Predicting Likelihood of Surgery Before First Visit in Patients With Back and Lower Extremity Symptoms: A Simple Mathematical Model Based on More Than 8,000 Patients

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Study Design.

Retrospective analysis of prospectively collected data.


To create a data-driven triage system stratifying patients by likelihood of undergoing spinal surgery within 1 year of presentation.

Summary of Background Data.

Low back pain (LBP) and radicular lower extremity (LE) symptoms are common musculoskeletal problems. There is currently no standard data-derived triage process based on information that can be obtained before the initial physician-patient encounter to direct patients to the optimal physician type.


We analyzed patient-reported data from 8006 patients with a chief complaint of low back pain and/or LE radicular symptoms who presented to surgeons at a large multidisciplinary spine center between September 1, 2005 and June 30, 2016. Univariate and multivariate analysis identified independent risk factors for undergoing spinal surgery within 1 year of initial visit. A model incorporating these risk factors was created using a random sample of 80% of the total patients in our cohort, and validated on the remaining 20%.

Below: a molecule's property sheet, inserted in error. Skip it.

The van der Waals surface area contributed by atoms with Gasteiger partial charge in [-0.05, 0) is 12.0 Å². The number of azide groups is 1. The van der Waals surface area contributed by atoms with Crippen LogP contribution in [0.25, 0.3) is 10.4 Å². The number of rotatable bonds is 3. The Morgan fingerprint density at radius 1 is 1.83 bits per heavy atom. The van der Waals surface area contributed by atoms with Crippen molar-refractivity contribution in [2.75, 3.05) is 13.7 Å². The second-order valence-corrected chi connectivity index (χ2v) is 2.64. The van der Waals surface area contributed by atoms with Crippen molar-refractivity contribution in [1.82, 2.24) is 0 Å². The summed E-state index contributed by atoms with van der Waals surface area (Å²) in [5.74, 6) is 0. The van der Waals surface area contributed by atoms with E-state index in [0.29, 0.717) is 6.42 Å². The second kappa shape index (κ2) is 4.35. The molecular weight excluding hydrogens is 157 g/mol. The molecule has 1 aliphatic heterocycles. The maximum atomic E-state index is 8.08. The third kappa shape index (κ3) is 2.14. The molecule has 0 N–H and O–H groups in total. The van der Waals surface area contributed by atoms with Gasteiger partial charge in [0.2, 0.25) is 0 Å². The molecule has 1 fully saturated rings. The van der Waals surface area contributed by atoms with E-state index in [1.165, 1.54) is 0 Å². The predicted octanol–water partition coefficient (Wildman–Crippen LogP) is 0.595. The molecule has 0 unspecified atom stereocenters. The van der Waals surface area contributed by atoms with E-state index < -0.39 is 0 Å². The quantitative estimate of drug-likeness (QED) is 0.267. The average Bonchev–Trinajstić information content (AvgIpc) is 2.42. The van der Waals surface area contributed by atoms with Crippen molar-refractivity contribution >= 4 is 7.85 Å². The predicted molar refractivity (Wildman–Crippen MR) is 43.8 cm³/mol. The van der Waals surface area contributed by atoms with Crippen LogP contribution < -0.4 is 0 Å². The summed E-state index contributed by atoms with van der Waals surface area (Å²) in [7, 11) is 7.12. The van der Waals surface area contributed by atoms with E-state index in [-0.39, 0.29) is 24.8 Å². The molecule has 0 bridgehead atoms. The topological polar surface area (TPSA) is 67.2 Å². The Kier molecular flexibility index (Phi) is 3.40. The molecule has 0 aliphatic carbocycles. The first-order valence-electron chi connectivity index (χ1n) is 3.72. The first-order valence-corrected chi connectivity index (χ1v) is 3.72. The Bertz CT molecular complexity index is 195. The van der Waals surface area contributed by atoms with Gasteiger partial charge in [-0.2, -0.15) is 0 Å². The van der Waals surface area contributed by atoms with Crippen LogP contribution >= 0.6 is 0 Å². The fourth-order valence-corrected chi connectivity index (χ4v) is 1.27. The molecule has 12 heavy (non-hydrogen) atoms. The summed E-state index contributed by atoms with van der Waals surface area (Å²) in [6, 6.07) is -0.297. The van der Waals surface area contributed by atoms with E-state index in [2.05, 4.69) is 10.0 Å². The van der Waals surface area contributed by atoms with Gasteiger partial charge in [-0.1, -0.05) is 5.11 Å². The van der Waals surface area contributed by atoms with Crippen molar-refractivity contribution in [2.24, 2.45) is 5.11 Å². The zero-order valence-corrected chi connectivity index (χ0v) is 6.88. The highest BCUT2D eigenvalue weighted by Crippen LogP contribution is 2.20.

The baseline 1-year surgery rate within our cohort was 39% for all patients and 42% for patients with LE symptoms. Those identified as high likelihood by the center's existing triage process had a surgery rate of 45%. The new triage scoring system proposed in this study was able to identify a high likelihood group in which 58% underwent surgery, which is a 46% higher surgery rate than in nontriaged patients and a 29% improvement from our institution's existing triage system.


The data-driven triage model and scoring system derived and validated in this study (Spine Surgery Likelihood-11), significantly improved existing processes in predicting the likelihood of undergoing spinal surgery within 1 year of initial presentation. This triage system will allow centers to more selectively screen for surgical candidates and more effectively direct patients to surgeons or nonoperative spine specialists.


Level of Evidence: 4

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